An even more far-fetched explanation has the International Monetary Fund selling reserves to boost its own finances ahead of a bailout.
The reality is almost certainly more prosaic, having more to do with the technicalities of the collateralised lending market than with the entry of a big new player. But the far-fetched theories still had a real-world consequence and put the skids under gold: prices slid back to late-May levels on the news.
Ironic, really, since it is jitters about the eurozone debt crisis that had fuelled the precious metal's fabulous rise -- up 15 per cent from the start of the year to a nominal high of about $1,265 a troy ounce two weeks ago.

Hedge funds look for a golden edge



By Sam Jones and Jack Farchy
Financial Times, London
Friday, July 9 2010 19:10
http://www.ft.com/cms/s/0/f1b2691e-8b80-11df-ab4d-00144feab49a.html
Not so long ago hedge funds would send their most junior analysts to the seminars that bullion bankers hosted.
Gold, for much of the past two decades, was the ultimate dreary asset -- of interest only to central bankers and miners.
Now those same bankers are struggling to find time in their diaries to fit in many of the hedge fund industry's biggest players.
In mid-town New York funds that employ barely 100 staff are finding themselves with gold holdings larger than those of some developed nations.

Paulson & Co., one of the world's most successful hedge fund managers, denominates a third of its $33 billion of assets under management in a share class bolstered by huge positions in the gold market. In fact, gold is the firm's largest single position. The $3.4 billion stake in the SPDR Gold Trust, a listed US instrument backed by physical gold, equates to a greater tonnage of the metal than Australia holds.
The reason for this is simple. Amid fears that the global economy could be heading for a double-dip recession -- and as financial markets continue to gyrate -- some hedge managers are becoming increasingly bullish about the precious metal. They are drawn to gold's traditional status as a store of value in crises.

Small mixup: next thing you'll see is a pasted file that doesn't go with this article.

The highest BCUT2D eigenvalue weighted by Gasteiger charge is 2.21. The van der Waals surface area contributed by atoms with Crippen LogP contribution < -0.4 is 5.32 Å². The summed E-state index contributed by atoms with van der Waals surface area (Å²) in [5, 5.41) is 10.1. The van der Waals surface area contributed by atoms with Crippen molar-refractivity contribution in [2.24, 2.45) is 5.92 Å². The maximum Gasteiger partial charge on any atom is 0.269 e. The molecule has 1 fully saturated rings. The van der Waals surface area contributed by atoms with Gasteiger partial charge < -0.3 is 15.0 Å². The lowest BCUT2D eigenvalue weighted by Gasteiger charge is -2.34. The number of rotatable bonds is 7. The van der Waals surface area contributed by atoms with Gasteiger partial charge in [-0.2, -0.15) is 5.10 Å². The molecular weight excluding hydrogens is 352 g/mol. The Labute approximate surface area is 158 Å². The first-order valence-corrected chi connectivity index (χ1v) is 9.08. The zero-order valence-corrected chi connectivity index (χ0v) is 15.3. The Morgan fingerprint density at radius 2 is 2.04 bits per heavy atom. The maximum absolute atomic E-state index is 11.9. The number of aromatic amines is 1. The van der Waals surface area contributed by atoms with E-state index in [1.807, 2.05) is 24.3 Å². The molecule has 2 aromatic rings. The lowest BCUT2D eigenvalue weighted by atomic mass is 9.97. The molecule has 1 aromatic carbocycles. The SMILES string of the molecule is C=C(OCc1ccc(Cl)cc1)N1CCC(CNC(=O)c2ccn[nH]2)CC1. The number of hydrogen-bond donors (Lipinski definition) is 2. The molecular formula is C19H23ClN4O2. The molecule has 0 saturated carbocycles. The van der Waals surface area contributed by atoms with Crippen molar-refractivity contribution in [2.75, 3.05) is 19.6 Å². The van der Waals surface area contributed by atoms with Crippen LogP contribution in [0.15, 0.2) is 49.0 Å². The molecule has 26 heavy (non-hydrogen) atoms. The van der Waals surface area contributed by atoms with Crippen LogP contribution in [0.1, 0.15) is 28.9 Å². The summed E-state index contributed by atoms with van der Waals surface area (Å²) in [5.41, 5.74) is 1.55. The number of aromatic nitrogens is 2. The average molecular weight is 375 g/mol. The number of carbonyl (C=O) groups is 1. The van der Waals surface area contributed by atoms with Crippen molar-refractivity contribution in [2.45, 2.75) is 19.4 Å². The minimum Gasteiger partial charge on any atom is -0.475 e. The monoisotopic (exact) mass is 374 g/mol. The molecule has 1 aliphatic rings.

Paulson & Co. is the largest hedge fund to back gold, but others including Soros Fund Management, Tudor Investment Corp., Greenlight Capital, and Third Point, are now converts.
"I have never been a gold bug," Paul Tudor Jones, founder and chairman of Tudor Investment, wrote last year. "It is just an asset that, like everything else in life, has its time and place. And now is that time."
The consensus view among the funds is that the price of gold -- trading at around $1,200 an ounce -- will rise to well above $1,500 before it suffers any sizeable correction.
This expectation of further prices rises (gold has increased four-fold since 2002) is based in part on the view that bullion provides a hedge against a rise in inflation.
Some fund managers believe a sharp jump in inflation is unavoidable as a result of central banks’ monetary easing policies, which have, in effect pumped more money into the economy.
Historically, they say, the correlation between gold and inflation is hard to ignore.
Over the past half century, the gold price has tracked the amount of money in the world -- measured broadly in terms of "M2" monetary supply -- fairly accurately, peaking at times of inflation, such as the mid-1970s and early 1980s.
The hedge funds argue that the recent swelling of the monetary base will translate into a spike in monetary supply. When it does, gold prices will follow.
"The number of funds who are exposed to gold has increased massively in the last three or four years," says Philip Klapwijk, executive chairman of GFMS, a precious metals consultancy.